By Jimmy Goodrich, Rutgers University
What obligations do we have to the worst off among us? Thomas Pogge, Leitner Professor of Philosophy and International Affairs at Yale University, recently lectured at Rutgers on just this question. In providing his answer, he made three main claims:
- We have negative duties to the world’s poor.
- We are failing to live up to these duties.
- And therefore, we owe reparations.
Let there be no seeming sleight of hand – this is not meant to be anything like a deductively valid argument, but instead a mere characterization of particular line of thought that I take Pogge to endorse. Without much else said, these claims may appear opaque, so let’s elucidate them further.
Let’s begin with the first claim. By negative duties, Pogge means duties not to harm people, which we might contrast with positive duties – duties to benefit people.
Of course, there may be a trivial, straightforward sense in which many of us think we have such negative duties to those in abject poverty. That is, surely no one thinks we should just go around shooting poor people or exposing them to unnecessary risks. Accordingly, it should come as no great surprise that we have obligations not to harm people in poverty; they are people after all and should be afforded a similar moral status to the rest of us ‘rich people’.
This is the simple line of thought that Pogge is relying on in his argument for the claim that we owe reparations to the poor. If he can show that we are in fact harming the global poor or that our actions are keeping them in poverty, then he can make his second claim.
Are We Failing to Not Harm?
Much of Pogge’s work on global poverty is concentrated on defending the second claim: that we are failing to maintain our negative duties, i.e. doing what we shouldn’t do. It is, in a way, the essential premise of his argument.
So how does Pogge go about attempting to defend this claim? He argues that the current constellation of international institutions are constructed in such a way as to benefit the affluent at the expense of the global poor. One such institution is the current patent law for medicines. Pharmaceutical companies are allowed short monopolies on new medicines that allow them to mark up said medicine to prices that the global poor cannot afford. With out these patents, generic companies could come along, reverse engineer the medicine, and sell it at it just above cost of production to those in abject poverty.
By allowing for these monopolies on pharmaceutical innovations, we might actually be complicit in the deaths of those who could have been saved had they just had the medicine available to them at an affordable cost. Of course, most of us aren’t the ones who decide to sell the medicines at prices too high for the global poor to afford, but it is true that as members of democratic nations, we are in part responsible for the consequences our system of institutions has on others.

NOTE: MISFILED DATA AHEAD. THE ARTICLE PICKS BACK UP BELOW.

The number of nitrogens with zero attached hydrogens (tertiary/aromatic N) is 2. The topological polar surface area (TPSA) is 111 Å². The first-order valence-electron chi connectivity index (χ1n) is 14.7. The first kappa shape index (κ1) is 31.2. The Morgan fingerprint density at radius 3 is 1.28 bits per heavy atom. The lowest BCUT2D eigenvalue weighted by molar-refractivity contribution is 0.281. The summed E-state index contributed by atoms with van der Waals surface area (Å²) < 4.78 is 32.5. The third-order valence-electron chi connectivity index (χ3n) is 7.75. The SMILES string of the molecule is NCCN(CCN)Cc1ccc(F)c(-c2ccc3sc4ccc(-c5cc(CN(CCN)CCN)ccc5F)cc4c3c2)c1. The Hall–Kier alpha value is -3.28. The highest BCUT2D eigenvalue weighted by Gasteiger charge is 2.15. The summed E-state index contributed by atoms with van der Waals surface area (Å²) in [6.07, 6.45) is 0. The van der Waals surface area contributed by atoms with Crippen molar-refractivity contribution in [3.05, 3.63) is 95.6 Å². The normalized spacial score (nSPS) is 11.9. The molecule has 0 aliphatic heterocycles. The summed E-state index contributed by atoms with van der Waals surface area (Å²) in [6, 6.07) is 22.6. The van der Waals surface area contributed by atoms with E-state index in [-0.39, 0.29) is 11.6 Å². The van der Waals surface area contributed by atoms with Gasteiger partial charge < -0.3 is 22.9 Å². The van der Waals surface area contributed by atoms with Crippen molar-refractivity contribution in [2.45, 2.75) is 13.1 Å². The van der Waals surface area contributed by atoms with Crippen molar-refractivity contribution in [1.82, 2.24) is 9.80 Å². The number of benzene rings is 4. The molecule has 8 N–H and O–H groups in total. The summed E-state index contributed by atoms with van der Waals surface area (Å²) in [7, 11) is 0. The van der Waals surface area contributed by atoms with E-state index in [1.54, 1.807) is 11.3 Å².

There are of course other examples throughout Pogge’s work, but this capably serves as an example of how certain international institutions harm the global poor. If they do harm the poor and we are in some way responsible for their existence, then we may be failing to live up to negative duties we have to the poor, namely not harming them.
When people fail to live up to their duties not to harm some other group, it is often claimed that these people owe some form of compensation or reparations. This makes sense. If you harmed someone, you should try to make up for it – especially if you were in some way the beneficiary of harming the other. At least on their face, much of criminal and tort law seems to be guided by this thought. So, much like the first claim, Pogge is not necessarily making an outlandish or contentious assertion. Therefore, if you accept his more contentious second claim – one that he does better justice to than I.
The more pertinent question at this point is what form should these reparations take? Effective Altruism groups like Giving What We Can, contest that we ought to give significant portions of our annual pre-tax income to the most proven cost-effective charities. They value transparency and evidence that the global poor are being made better off by the money donated to a particular charity. While these are certainly important considerations, Pogge would contest that reparations need to be made on a more systemic level. We should either use funds to implement private institutions that will benefit or stop harming the worst off in the world – an example being the Health Impact Fund, or spend money on lobbying the government to enact laws that might cause significant systemic change.
Pogge leaves us with much to ponder, but more importantly, a call to action. If we benefit from a set of institutions that harm those who are so poorly off, then we have duties to restructure our institutions as to help these people finally get out of poverty. In other words, it is a matter of justice, not charity that we help the global poor and anything short might be a crime against humanity.
James Goodrich (Rutgers University) Jimmy is a senior studying philosophy and political science at Rutgers. He’s a member of Giving What We Can, the Editor-in-Chief of Arete, The Undergraduate Philosophy Journal of Rutgers University, and the co-founder and organizer of the first annual Princeton-Rutgers Undergraduate Philosophy Conference. His primary academic interests lie in ethics, political philosophy, and the philosophy of action and he hopes to pursue these interests on the graduate level.
Reblogged this on YBoris.
Pingback: Listen, read, respond. | Episyllogism·